In this list
Oil

Insight from Moscow: Russia crude output forecasts slashed on coronavirus, OPEC+ deal

Commodities | Agriculture | Biofuels | Electric Power | Nuclear | Natural Gas | Natural Gas (North American) | Oil | Crude Oil

Market Movers Americas, May 3-7: US pipeline disruptions possible as courts weigh legal challenges

Oil

Platts Market Data – Oil

Oil | Crude Oil | Coronavirus | Energy Transition | Macroeconomics

37th Asia Pacific Petroleum (APPEC 2021)

Oil | Crude Oil | LPG | Refined Products | Fuel Oil | Gasoline | Naphtha

Asia crude oil: Key market indicators this week

Oil | Crude Oil | Refined Products

Fuel for Thought: California fracking ban a bigger boon to crude imports than bust for production

Insight from Moscow: Russia crude output forecasts slashed on coronavirus, OPEC+ deal

Russia agreed to take unprecedented volumes of crude off the market under a new OPEC+ agreement in April, in response to dire crude demand forecasts and storage concerns.

Russia has signed up to cut 2.5 million b/d in May and June, 2 million b/d from July to December, and 1.5 million b/d from the start of 2021 to the end of April 2022. Its baseline for these cuts is 11 million b/d.

OPEC+ output cuts by country

Commitments and possible cuts by OPEC+ and other producers. Click to enlarge.

These volumes are significantly greater than Russia’s commitments under previous OPEC+ agreements, and pose a major challenge for Russian oil companies. Due to Russia’s difficult climate conditions, and the advanced age of many fields, producers have long claimed that altering output volumes at their projects is technically complex and requires some time. There are fears that wells that are shut in now may never produce again.

Russian energy officials and producers have said they are willing and able to meet these targets, however. Russian analysts said they likely don’t have much choice, with prices low and demand forecasts so negative that producers would have had to make significant cuts, with or without the deal.

Russian crude output will be topped up by condensate, which is exempt from the agreement. Analysts expect condensate to push Russian output over 9 million b/d in the first two months of the new deal. Russia does not provide separate figures for crude and condensate production. In March combined output was 47.78 million mt, or around 11.294 million b/d.

Even so, producers may need to make cuts at almost all projects in Russia to meet the new targets.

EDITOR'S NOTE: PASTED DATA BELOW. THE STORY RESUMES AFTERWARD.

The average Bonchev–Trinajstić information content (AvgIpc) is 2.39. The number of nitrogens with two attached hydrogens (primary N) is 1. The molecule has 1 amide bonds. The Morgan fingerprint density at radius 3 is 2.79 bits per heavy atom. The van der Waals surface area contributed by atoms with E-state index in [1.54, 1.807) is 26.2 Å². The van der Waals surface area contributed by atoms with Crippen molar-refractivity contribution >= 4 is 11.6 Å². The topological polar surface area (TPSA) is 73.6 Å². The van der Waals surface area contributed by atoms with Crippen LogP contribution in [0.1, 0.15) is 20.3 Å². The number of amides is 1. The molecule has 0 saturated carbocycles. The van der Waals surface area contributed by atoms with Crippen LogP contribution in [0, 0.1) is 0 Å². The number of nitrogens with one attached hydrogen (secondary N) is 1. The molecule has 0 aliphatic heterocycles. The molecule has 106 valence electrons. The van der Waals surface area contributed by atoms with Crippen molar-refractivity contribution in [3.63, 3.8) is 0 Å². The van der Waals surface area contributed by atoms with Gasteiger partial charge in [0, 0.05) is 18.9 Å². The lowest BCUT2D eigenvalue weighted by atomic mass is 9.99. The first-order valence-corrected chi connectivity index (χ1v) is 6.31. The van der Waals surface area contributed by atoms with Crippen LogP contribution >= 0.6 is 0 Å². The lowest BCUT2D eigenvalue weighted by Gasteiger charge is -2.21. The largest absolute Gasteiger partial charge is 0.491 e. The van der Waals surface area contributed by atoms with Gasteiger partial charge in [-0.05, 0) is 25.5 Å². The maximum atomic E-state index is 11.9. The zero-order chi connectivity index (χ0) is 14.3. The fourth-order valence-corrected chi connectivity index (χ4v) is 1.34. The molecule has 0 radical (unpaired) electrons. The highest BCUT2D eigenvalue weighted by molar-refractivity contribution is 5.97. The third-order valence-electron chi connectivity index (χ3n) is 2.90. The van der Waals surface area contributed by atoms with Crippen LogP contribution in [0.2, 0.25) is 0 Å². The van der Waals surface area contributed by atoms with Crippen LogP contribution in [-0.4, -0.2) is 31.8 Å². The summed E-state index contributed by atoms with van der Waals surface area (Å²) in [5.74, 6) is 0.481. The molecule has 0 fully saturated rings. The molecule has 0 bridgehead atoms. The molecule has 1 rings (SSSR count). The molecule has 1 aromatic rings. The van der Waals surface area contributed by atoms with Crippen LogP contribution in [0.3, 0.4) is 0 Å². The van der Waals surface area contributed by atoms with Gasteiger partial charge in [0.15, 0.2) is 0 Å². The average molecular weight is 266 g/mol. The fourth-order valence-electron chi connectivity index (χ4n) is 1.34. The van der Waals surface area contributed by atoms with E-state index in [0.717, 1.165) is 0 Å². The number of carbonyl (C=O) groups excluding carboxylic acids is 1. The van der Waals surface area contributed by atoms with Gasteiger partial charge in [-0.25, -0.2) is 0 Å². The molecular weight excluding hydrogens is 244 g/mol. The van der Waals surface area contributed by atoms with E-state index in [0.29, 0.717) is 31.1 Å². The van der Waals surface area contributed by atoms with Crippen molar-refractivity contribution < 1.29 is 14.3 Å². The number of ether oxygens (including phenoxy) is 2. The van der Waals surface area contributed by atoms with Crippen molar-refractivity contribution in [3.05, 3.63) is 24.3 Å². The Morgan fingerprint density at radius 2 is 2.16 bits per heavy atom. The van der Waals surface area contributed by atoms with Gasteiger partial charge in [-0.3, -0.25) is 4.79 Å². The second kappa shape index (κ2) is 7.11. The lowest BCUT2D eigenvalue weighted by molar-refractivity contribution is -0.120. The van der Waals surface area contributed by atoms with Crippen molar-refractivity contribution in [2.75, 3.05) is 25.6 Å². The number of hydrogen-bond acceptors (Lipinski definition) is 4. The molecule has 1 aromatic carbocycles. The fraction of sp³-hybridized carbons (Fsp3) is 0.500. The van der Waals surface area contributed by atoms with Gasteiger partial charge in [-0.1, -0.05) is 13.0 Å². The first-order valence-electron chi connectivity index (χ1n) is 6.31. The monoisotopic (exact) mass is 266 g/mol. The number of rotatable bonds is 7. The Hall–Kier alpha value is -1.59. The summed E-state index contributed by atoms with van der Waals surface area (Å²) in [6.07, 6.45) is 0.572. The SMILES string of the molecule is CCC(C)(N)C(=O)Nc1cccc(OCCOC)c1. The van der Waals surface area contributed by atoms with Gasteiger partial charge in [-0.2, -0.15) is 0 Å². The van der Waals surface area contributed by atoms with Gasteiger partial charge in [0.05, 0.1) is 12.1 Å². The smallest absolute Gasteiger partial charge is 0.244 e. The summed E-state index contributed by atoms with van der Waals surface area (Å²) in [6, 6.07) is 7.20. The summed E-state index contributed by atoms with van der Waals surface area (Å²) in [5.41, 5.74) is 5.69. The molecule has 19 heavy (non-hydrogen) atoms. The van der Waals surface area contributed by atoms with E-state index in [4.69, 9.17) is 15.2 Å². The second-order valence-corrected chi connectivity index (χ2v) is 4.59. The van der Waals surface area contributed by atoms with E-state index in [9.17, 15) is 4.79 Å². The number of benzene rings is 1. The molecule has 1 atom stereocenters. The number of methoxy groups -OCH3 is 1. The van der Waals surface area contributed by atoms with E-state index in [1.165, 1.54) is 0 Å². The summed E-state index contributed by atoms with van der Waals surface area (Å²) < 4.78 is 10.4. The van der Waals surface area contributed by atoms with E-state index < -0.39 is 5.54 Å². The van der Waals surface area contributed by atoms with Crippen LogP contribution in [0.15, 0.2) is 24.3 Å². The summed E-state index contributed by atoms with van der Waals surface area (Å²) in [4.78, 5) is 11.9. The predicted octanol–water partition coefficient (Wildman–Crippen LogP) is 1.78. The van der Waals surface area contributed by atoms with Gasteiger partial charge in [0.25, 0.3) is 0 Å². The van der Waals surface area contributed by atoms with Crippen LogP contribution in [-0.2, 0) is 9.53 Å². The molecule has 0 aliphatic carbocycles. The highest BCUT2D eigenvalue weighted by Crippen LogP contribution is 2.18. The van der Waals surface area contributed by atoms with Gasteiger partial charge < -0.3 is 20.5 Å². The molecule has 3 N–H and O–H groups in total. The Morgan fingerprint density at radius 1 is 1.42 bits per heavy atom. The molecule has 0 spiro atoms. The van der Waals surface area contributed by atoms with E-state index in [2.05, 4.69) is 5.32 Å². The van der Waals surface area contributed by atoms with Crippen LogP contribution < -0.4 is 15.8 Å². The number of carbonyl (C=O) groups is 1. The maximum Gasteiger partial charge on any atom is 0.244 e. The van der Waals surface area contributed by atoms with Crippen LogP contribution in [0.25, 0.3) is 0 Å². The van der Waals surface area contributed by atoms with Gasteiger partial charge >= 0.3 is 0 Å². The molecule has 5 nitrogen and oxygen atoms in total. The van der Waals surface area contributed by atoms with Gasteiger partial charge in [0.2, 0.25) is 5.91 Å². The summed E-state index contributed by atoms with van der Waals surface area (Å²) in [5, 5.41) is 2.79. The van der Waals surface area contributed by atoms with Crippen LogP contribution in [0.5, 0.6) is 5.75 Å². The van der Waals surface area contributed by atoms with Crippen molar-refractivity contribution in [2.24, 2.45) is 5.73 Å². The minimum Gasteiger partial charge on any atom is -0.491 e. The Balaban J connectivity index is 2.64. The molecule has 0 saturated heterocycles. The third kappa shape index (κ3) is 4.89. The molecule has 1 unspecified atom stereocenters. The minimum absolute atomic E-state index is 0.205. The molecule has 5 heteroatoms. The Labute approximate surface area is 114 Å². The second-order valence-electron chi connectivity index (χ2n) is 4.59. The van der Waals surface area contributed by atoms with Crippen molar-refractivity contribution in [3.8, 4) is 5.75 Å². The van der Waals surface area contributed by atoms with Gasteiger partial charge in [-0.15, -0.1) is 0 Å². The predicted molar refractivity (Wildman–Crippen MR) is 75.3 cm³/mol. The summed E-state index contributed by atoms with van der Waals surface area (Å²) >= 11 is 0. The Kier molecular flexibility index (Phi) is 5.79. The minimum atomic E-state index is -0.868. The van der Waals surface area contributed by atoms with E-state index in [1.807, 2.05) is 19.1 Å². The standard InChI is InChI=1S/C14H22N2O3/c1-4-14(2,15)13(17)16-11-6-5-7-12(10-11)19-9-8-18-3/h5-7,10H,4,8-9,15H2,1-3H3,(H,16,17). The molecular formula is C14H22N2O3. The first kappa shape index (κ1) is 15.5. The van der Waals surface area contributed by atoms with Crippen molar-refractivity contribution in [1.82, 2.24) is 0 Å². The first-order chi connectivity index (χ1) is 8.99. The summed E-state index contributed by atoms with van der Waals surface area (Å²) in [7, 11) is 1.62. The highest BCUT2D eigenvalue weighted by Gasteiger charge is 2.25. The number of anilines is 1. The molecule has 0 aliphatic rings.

Supply impact

In terms of the supply impact, analysts expect deliveries to Europe to be most affected by the new agreement. Shipments to Asia via the East Siberia Pacific Ocean pipeline have been trading at a premium, and are supplied under long-term contracts. There are also signs of a demand recovery in China, whereas much of Europe remains under lockdown. In March Russian exports totaled around 4.99 million b/d.

Deliveries to Russian refineries are also likely to be affected, but much depends on the severity and duration of the lockdown in Russia, which at this point is hard to predict. Russia supplied around 5.98 million b/d to the domestic market in March. The maintenance season, which is due to continue into June, will also impact demand.

Policy change

The April agreement marked a sharp change in Russia’s approach from early March, when OPEC+ talks collapsed without an agreement. Russia had refused to commit to anything beyond an extension of the existing deal for another quarter. Producers were then free to pump at will from April.

Part of the reason for Russia’s reluctance to agree in March was that it has amassed healthy international reserves and boosted its sovereign wealth fund since the OPEC+ deal came into force and it introduced a fiscal rule in 2017. This resulted in a state budget and oil production economics that were considerably more resilient at the start of this year than in 2016.

Russia oil production

Immediately following those talks Russian officials said they were happy with oil prices at $25/b and were prepared to maintain their market share. Over the course of the next month a lot changed, however, as much of Europe went into lockdown to minimize the spread of the coronavirus, and Russia itself began to take measures to combat the pandemic.

Analysts pointed to the unpredictability of demand until the end of the year, as well as concerns over storage, as bringing Russia around to a much bigger cut than was proposed at the previous meeting.

In early April, forecasts indicated that storage would reach capacity within months. Russia itself has limited crude storage capacity, significantly less than the US and Saudi Arabia, with some analysts estimating that it may be as low as a few hundred thousand barrels.

Domestic storage options include some capacity at production projects, refineries and tankage owned by pipeline operator Transneft. Transneft does not provide figures for its storage capacity, and says that its network is not designed for storing crude, with tankage storage used just to ensure that the network runs smoothly.

Furthermore, a major contamination of crude in the Druzhba pipeline last summer has resulted in oil that contains excess chlorides taking up space in some of Transneft’s storage network.

Finally OPEC+ managed to get some encouraging signs that producers outside OPEC+ will also cut production in the near future. Russian energy minister Alexander Novak said he expects producers outside the group to cut a further 5 million b/d, on top of the OPEC+ cut of 9.7 million b/d.

But this could still prove insufficient to stabilize the market, with analysts predicting oversupply of 20-25 million b/d over the next few months.